Community Research and Development Information Service - CORDIS

Enhanced moulds for plastics

An EU-funded consortium developed innovative corrosion- and wear-protection technology to enhance performance of moulds used to form an important class of plastics.
Enhanced moulds for plastics
Polymers are widespread in nature. From the cellulose in plant cell walls that lends fibre to human diets to the proteins in our body that affect everything from eye colour to disposition, these long molecules made of repeating units (monomers) are ubiquitous.

‘Plastics’ are synthetic polymers. They are used for products from clear plastic beverage bottles and sandwich bags to raincoats and shower curtains. Plastic bottles are recyclable. They are members of a class of materials called thermoplastics, where plastic here refers to their ability to change.

Thermoplastics can be melted, shaped by various moulding processes and allowed to cool and harden. After use, they can be melted and reused to form new plastic products (in contrast to thermosets that take their shape once).

Aluminium mould tools for thermoplastics processing have become increasingly widespread in the EU. They have been shown to reduce costs, cycle and lead times and energy consumption relative to steel tools. However, applications are limited by inferior corrosion and wear resistance.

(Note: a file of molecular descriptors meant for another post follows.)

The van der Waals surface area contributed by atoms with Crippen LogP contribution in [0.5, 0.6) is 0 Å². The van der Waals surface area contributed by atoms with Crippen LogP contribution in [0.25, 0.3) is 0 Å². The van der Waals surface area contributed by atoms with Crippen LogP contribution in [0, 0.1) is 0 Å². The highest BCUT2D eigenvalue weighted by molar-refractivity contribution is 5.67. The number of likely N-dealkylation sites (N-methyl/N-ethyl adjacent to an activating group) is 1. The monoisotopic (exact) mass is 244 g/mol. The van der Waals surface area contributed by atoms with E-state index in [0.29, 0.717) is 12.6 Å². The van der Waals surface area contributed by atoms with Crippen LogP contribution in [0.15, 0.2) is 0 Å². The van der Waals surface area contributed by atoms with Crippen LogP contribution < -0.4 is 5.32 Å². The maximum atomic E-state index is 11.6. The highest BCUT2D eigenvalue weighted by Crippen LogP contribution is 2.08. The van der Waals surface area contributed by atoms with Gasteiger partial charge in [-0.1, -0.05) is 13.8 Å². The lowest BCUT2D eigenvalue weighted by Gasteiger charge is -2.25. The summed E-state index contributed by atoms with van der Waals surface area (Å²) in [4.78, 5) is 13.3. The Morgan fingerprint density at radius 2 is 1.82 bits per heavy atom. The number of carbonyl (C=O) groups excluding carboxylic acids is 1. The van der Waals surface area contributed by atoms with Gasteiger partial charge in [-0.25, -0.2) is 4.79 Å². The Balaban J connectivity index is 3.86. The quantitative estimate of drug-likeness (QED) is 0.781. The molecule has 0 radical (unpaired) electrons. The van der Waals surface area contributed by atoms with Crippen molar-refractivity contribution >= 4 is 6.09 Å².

Efforts to overcome these limitations with anodising (producing an oxide layer of the same material over the top) have fallen short, producing microscopic cracks in the moulds under mechanical strain at relatively low temperatures compared to processing conditions.

Seeking to commercialise promising anodising technology developed by small and medium-sized enterprises (SMEs) in the United Kingdom, European researchers initiated the ALAMO project. The project goals were production of aluminium thermoplastic mould processing tools with greater wear and corrosion resistance and thermal conductivity than conventional steel moulds.

Project goals were achieved, demonstrated in a final full-scale test of a large and complicated mould piece. Anodisation had no effect on mould properties in both moulding processes selected, confirming that enhanced mould performance did not come at the expense of material properties.

Further research should lead to optimisation of anodisation for various mould geometries, and part sizes and thicknesses with great potential for enhanced competitiveness of EU SMEs producing thermoplastic mould equipment.

Related information

Follow us on: RSS Facebook Twitter YouTube Managed by the EU Publications Office Top